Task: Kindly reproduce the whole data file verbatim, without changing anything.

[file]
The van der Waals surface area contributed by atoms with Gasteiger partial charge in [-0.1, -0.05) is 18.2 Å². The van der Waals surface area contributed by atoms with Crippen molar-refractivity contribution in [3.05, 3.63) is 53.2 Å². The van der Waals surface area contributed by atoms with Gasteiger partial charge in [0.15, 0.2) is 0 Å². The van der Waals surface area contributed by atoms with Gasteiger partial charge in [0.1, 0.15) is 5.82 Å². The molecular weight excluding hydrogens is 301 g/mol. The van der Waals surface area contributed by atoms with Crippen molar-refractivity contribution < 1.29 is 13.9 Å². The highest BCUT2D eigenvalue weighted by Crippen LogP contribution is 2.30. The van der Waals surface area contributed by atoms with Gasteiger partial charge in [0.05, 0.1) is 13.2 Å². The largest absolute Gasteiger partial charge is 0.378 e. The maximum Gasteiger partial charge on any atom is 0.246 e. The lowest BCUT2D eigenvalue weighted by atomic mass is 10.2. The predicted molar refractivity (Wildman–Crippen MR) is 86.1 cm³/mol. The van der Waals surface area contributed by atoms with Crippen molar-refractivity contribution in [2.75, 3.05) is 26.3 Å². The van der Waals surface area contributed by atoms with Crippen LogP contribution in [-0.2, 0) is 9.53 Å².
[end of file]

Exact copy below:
The van der Waals surface area contributed by atoms with Gasteiger partial charge in [-0.1, -0.05) is 18.2 Å². The van der Waals surface area contributed by atoms with Crippen molar-refractivity contribution in [3.05, 3.63) is 53.2 Å². The van der Waals surface area contributed by atoms with Gasteiger partial charge in [0.15, 0.2) is 0 Å². The van der Waals surface area contributed by atoms with Gasteiger partial charge in [0.1, 0.15) is 5.82 Å². The molecular weight excluding hydrogens is 301 g/mol. The van der Waals surface area contributed by atoms with Crippen molar-refractivity contribution < 1.29 is 13.9 Å². The highest BCUT2D eigenvalue weighted by Crippen LogP contribution is 2.30. The van der Waals surface area contributed by atoms with Gasteiger partial charge in [0.05, 0.1) is 13.2 Å². The largest absolute Gasteiger partial charge is 0.378 e. The maximum Gasteiger partial charge on any atom is 0.246 e. The lowest BCUT2D eigenvalue weighted by atomic mass is 10.2. The predicted molar refractivity (Wildman–Crippen MR) is 86.1 cm³/mol. The van der Waals surface area contributed by atoms with Crippen molar-refractivity contribution in [2.75, 3.05) is 26.3 Å². The van der Waals surface area contributed by atoms with Crippen LogP contribution in [-0.2, 0) is 9.53 Å².